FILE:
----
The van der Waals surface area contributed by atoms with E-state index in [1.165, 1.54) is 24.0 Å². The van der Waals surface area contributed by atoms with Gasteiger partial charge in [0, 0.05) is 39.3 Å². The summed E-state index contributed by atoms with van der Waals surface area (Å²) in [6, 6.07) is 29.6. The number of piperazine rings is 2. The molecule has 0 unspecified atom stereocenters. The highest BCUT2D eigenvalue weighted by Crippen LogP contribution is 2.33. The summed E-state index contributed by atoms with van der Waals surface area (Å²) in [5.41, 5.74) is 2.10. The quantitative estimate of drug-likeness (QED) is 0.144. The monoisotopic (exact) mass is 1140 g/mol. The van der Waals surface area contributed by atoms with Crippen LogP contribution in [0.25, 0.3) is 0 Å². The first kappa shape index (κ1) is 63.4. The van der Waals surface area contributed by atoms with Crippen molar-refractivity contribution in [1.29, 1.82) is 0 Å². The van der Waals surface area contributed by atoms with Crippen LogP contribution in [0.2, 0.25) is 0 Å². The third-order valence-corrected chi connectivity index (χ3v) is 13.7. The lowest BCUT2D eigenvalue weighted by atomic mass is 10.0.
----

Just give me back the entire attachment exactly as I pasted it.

The van der Waals surface area contributed by atoms with E-state index in [1.165, 1.54) is 24.0 Å². The van der Waals surface area contributed by atoms with Gasteiger partial charge in [0, 0.05) is 39.3 Å². The summed E-state index contributed by atoms with van der Waals surface area (Å²) in [6, 6.07) is 29.6. The number of piperazine rings is 2. The molecule has 0 unspecified atom stereocenters. The highest BCUT2D eigenvalue weighted by Crippen LogP contribution is 2.33. The summed E-state index contributed by atoms with van der Waals surface area (Å²) in [5.41, 5.74) is 2.10. The quantitative estimate of drug-likeness (QED) is 0.144. The monoisotopic (exact) mass is 1140 g/mol. The van der Waals surface area contributed by atoms with Crippen LogP contribution in [0.25, 0.3) is 0 Å². The first kappa shape index (κ1) is 63.4. The van der Waals surface area contributed by atoms with Crippen molar-refractivity contribution in [1.29, 1.82) is 0 Å². The van der Waals surface area contributed by atoms with Crippen LogP contribution in [0.2, 0.25) is 0 Å². The third-order valence-corrected chi connectivity index (χ3v) is 13.7. The lowest BCUT2D eigenvalue weighted by atomic mass is 10.0.